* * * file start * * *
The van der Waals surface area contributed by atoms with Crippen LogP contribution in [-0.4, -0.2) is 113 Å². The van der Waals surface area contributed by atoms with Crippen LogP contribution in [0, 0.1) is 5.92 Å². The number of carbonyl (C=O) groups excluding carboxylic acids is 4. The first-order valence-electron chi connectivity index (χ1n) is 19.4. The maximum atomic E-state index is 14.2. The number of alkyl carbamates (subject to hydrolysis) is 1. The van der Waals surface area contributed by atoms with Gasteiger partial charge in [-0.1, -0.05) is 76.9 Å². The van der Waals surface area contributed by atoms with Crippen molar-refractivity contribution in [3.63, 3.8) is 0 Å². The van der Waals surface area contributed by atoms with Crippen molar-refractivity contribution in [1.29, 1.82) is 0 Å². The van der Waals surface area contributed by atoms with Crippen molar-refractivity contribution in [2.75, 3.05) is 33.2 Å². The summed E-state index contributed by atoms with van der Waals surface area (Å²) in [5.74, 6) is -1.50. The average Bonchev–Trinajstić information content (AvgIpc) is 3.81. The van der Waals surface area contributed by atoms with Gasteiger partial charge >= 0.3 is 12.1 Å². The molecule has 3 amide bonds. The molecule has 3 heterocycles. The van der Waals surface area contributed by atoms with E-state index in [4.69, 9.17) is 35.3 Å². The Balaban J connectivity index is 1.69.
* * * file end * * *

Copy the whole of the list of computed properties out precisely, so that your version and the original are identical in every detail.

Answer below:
The van der Waals surface area contributed by atoms with Crippen LogP contribution in [-0.4, -0.2) is 113 Å². The van der Waals surface area contributed by atoms with Crippen LogP contribution in [0, 0.1) is 5.92 Å². The number of carbonyl (C=O) groups excluding carboxylic acids is 4. The first-order valence-electron chi connectivity index (χ1n) is 19.4. The maximum atomic E-state index is 14.2. The number of alkyl carbamates (subject to hydrolysis) is 1. The van der Waals surface area contributed by atoms with Gasteiger partial charge in [-0.1, -0.05) is 76.9 Å². The van der Waals surface area contributed by atoms with Crippen molar-refractivity contribution in [3.63, 3.8) is 0 Å². The van der Waals surface area contributed by atoms with Crippen molar-refractivity contribution in [1.29, 1.82) is 0 Å². The van der Waals surface area contributed by atoms with Crippen molar-refractivity contribution in [2.75, 3.05) is 33.2 Å². The summed E-state index contributed by atoms with van der Waals surface area (Å²) in [5.74, 6) is -1.50. The average Bonchev–Trinajstić information content (AvgIpc) is 3.81. The van der Waals surface area contributed by atoms with Gasteiger partial charge >= 0.3 is 12.1 Å². The molecule has 3 amide bonds. The molecule has 3 heterocycles. The van der Waals surface area contributed by atoms with E-state index in [4.69, 9.17) is 35.3 Å². The Balaban J connectivity index is 1.69.